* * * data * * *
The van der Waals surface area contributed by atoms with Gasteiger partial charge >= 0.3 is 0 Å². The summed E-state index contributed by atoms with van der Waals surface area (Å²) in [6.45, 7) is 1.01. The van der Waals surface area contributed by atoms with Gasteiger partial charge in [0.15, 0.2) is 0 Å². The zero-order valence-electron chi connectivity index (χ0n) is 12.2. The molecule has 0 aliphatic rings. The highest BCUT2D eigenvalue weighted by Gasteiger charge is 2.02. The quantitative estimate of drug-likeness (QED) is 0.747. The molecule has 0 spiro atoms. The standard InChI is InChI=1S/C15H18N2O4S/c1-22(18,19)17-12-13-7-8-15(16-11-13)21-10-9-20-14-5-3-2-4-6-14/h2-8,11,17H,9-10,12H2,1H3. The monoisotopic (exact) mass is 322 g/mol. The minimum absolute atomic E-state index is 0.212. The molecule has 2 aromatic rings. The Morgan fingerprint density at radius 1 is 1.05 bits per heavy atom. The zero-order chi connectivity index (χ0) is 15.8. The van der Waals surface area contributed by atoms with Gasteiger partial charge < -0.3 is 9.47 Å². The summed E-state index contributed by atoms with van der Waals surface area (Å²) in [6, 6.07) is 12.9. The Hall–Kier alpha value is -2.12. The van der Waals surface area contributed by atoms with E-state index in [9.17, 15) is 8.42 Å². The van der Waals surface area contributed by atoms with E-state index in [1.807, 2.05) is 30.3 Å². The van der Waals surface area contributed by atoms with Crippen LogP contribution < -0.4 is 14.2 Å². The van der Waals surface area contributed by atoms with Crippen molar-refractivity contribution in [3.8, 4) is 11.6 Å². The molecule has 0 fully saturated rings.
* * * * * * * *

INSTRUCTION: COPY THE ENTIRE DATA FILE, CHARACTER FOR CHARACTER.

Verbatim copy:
The van der Waals surface area contributed by atoms with Gasteiger partial charge >= 0.3 is 0 Å². The summed E-state index contributed by atoms with van der Waals surface area (Å²) in [6.45, 7) is 1.01. The van der Waals surface area contributed by atoms with Gasteiger partial charge in [0.15, 0.2) is 0 Å². The zero-order valence-electron chi connectivity index (χ0n) is 12.2. The molecule has 0 aliphatic rings. The highest BCUT2D eigenvalue weighted by Gasteiger charge is 2.02. The quantitative estimate of drug-likeness (QED) is 0.747. The molecule has 0 spiro atoms. The standard InChI is InChI=1S/C15H18N2O4S/c1-22(18,19)17-12-13-7-8-15(16-11-13)21-10-9-20-14-5-3-2-4-6-14/h2-8,11,17H,9-10,12H2,1H3. The monoisotopic (exact) mass is 322 g/mol. The minimum absolute atomic E-state index is 0.212. The molecule has 2 aromatic rings. The Morgan fingerprint density at radius 1 is 1.05 bits per heavy atom. The zero-order chi connectivity index (χ0) is 15.8. The van der Waals surface area contributed by atoms with Gasteiger partial charge < -0.3 is 9.47 Å². The summed E-state index contributed by atoms with van der Waals surface area (Å²) in [6, 6.07) is 12.9. The Hall–Kier alpha value is -2.12. The van der Waals surface area contributed by atoms with E-state index in [9.17, 15) is 8.42 Å². The van der Waals surface area contributed by atoms with E-state index in [1.807, 2.05) is 30.3 Å². The van der Waals surface area contributed by atoms with Crippen LogP contribution < -0.4 is 14.2 Å². The van der Waals surface area contributed by atoms with Crippen molar-refractivity contribution in [3.8, 4) is 11.6 Å². The molecule has 0 fully saturated rings.